I take the rare opportunity of not having a child wrapped around me to chat with the other parents, an event that could only have been made more perfect had I been sipping a frappacino. Two of the moms regale me with their recent trips to Disney, an adventure to date I have been too chicken to try because of Justin.  Honestly, my reluctance is due more to a fear of what Justin would think about security check-points, not using electronic devices on runways, or prolonged periods of waiting in general. They are encouraging to me as they always are, and I share that we’re considering trying the trip next fall. Both boys will be old enough to remember it, and the wait will give me another year to think of creative ways to engage my oldest so we won’t be kicked off the plane.

I interrupt our conversation just in time to see my son tapped for the bucket races, a task requiring the contestants to run a loaded sponge from one water-filled container to another, dispense of its contents, and return to the other side as quickly as humanly possible. In his excitement Zach forgets the sponge part, makes it halfway down the field, then almost collapses in laughter when he realizes what he’s done. He retraces his steps and accomplishes his goal amidst a great deal of cheering from staff, students, and parents alike. At the end he turns and looks at me, waiting for the approval he knows he’ll receive.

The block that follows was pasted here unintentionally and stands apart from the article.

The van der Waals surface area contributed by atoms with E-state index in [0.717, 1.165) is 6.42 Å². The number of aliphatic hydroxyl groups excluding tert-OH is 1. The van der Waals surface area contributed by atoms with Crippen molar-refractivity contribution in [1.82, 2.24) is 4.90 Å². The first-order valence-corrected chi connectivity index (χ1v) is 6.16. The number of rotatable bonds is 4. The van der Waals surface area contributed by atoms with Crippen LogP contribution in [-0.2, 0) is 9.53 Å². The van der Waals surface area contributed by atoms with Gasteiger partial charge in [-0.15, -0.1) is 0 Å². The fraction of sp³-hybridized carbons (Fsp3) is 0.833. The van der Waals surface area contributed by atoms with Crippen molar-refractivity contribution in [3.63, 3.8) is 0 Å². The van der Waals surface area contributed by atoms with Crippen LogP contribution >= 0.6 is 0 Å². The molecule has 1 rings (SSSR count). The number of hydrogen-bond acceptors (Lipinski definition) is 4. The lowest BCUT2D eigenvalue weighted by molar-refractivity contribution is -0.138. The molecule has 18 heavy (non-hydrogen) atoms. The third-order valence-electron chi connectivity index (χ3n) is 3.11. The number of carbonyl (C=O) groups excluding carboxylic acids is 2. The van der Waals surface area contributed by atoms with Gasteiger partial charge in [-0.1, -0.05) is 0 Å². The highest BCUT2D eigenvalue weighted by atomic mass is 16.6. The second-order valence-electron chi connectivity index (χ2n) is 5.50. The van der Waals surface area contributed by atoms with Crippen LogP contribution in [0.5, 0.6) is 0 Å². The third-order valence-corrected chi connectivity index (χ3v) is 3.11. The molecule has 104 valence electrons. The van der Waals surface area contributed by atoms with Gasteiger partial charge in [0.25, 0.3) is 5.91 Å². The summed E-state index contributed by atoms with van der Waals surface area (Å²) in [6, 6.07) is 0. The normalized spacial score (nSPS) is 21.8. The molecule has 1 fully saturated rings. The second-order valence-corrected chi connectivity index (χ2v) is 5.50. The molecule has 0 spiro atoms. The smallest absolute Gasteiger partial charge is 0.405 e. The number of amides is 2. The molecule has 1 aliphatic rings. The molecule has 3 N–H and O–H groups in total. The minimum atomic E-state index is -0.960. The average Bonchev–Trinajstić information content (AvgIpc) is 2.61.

Two years ago, he wouldn’t have even cared that I was there.

He then moves onto the “egg drop”, the rules of which mandate he carry a faux egg on a large wooden spoon from point A to point B while utilizing only one hand, which he does for about five feet, then eventually cheats like all the other children. There is a tense moment in which we all fear a head-on collision between two contestants concentrating a bit too seriously, but the kids avoid disaster, and eventually the whistle blows, signifying their impending move to the next station.

Even a year ago, this event would have frustrated him to tears.

There’s an obstacle course he moves through with utter grace, and sack races he completes mostly independently. Zach does indeed figure out which way to pull the tug-of-war rope this year, and revels in the experience, ignoring the feel of fraying thread on his palms, not the slightest bit annoyed by his classmates plastered up against him.

Instead, he loves every minute of it.

None of these little nuances are obvious miracles. If I blinked, or didn’t know how to search for them, they’d be simple to miss. But it’s absolutely undeniable how much progress my boy has made in just in one year, progress not simply measured in gross and small motor tasks accomplished, but in his obvious joy in participation. This year, I had the absolute privilege to see both of my boys rock their respective Field Days.

And their mom loved every minute of it too.